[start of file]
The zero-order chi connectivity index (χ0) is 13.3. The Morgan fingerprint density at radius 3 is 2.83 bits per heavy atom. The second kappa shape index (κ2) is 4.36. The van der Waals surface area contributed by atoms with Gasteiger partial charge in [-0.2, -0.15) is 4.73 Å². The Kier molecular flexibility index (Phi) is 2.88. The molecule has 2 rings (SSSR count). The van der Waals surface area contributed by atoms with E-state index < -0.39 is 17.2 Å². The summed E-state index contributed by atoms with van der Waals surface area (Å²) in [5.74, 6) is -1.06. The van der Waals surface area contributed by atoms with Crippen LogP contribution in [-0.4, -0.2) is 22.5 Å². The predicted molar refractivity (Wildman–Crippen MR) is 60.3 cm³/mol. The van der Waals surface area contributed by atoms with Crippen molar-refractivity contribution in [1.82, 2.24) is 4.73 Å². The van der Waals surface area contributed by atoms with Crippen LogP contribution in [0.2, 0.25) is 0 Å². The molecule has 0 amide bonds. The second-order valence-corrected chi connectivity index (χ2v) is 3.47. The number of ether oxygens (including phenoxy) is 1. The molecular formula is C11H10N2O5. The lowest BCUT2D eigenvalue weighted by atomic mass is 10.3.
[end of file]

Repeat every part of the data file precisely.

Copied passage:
The zero-order chi connectivity index (χ0) is 13.3. The Morgan fingerprint density at radius 3 is 2.83 bits per heavy atom. The second kappa shape index (κ2) is 4.36. The van der Waals surface area contributed by atoms with Gasteiger partial charge in [-0.2, -0.15) is 4.73 Å². The Kier molecular flexibility index (Phi) is 2.88. The molecule has 2 rings (SSSR count). The van der Waals surface area contributed by atoms with E-state index < -0.39 is 17.2 Å². The summed E-state index contributed by atoms with van der Waals surface area (Å²) in [5.74, 6) is -1.06. The van der Waals surface area contributed by atoms with Crippen LogP contribution in [-0.4, -0.2) is 22.5 Å². The predicted molar refractivity (Wildman–Crippen MR) is 60.3 cm³/mol. The van der Waals surface area contributed by atoms with Crippen molar-refractivity contribution in [1.82, 2.24) is 4.73 Å². The van der Waals surface area contributed by atoms with Crippen LogP contribution in [0.2, 0.25) is 0 Å². The molecule has 0 amide bonds. The second-order valence-corrected chi connectivity index (χ2v) is 3.47. The number of ether oxygens (including phenoxy) is 1. The molecular formula is C11H10N2O5. The lowest BCUT2D eigenvalue weighted by atomic mass is 10.3.